One day while sitting at my desk working at whatever task was before me, my phone buzzed to grab my attention.  In a highly irritated manner, I grabbed the phone off the desk with a huff and looked at the screen.  There it was.  Three simple words:  "You are loved".  I felt like I had been sucker punched in the chin.  Why?  Because I was so caught up in my work that I didn't expect to get hit with such a nice thought albeit by complete strangers.  The truth was I needed that reminder at that very moment that no matter if the project I was working on succeeded or failed, I was loved.  Those were very powerful words.  It changed my perspective about what I was doing immediately.  

Did you know that you are loved?  Seriously!  Did you know that?  Somewhere in this big world of ours someone is thinking of you.  Even if it's just little old me as I write this blog, the truth is you are loved and you matter.  After all, what's the point of a blog if no one reads it?  

Today's message is very simple: You are loved.  From all of us at The Coleman Institute, we send you this simply greeting with no strings attached.  A famous book once said that love never fails.  Truer words have not been spoken.  It is love that drives us to do what we do.  We love people and want to see them succeed in life.  Unfortunately, when they come to us, their life has spiraled down the drain of addiction to alcohol and/or drugs.  It is a joy, an honor, and a privilege to 'love' them back to health.  While we use medicines to do this, we also use other tools like radical acceptance, encouragement, and even a tough word of counsel when necessary to shake people free from this albatross around their neck.  

As you go through your day today, remember that you are loved.  You have value.  You are an original.  There is no one like you.  Never has been.  Never will be.  Choose today to love yourself.  You deserve it! 

At The Coleman Institute, we believe that substance abuse is not a way to love yourself!  Because we love people, we are committed to help them get clean and stay clean from drugs and alcohol.   If you or someone you love is in need of detox from opiatesalcoholbenzosMethadone, or Suboxone, please do not hesitant to call Jennifer Pius at 1-877-77-DETOX (33869).  We are here to help you and yours get clean and stay clean!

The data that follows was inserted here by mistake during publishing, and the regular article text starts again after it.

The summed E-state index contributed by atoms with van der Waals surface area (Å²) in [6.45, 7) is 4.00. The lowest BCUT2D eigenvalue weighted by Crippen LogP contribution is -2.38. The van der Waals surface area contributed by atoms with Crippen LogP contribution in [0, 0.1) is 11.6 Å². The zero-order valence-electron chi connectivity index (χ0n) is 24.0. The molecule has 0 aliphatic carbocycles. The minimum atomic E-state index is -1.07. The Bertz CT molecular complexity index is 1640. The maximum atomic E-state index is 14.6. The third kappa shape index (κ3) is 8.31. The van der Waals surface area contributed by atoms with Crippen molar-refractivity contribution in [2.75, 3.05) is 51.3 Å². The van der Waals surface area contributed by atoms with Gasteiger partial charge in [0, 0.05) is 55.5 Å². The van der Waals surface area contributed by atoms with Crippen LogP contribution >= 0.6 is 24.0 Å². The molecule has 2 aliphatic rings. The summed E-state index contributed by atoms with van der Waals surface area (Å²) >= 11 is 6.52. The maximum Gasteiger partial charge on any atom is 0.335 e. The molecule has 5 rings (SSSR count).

Wednesday, July 25, 2012

We Are Not a Glum Lot*


                I love the internet!  There is so much information right at your fingertips.  No flipping pages, no Dewey Decimal System, just straight up imagination and inquisitiveness that gets you where you need to be and gives you what you want to learn!  So, today in the spirit of inquisitiveness, I am going to review a few recovery-related websites. 
   The first site is  The Big Book in A.A. states, “But we aren’t a glum lot…we are sure God wants us to be happy, joyous, and free.” (pg. 132-133)  This website is definitely created in that spirit! specializes in gifts, clothing, and other collectibles that are recovery-related but with a humorous twist.  My personal favorite is the “Bill W. Gang” t-shirt.  Everyone likes to belong to something because we are social creatures.  This is the t-shirt to playfully proclaim your allegiance to A.A. and its founder Bill W.!

Be sure to check out the myriad of great products from this hilarious website!

The second site I would like to review is  It’s no secret that drugs and alcohol are pervasive in the music community.  The list of musicians who died too young includes Jimi Hendrix, Janis Joplin, John Bonham, Keith Moon, and many, many more.  I love the tag line of this website which reads, “Addiction plays for keeps…so do we”.  Part of recovery is learning to adopt healthy habits and hobbies.  This is a great site for veteran musicians or wanna-be rock stars who never took the time to learn how to play because drugs and alcohol were too time consuming.  Go ahead, unleash your inner rock star, you know you want to!!!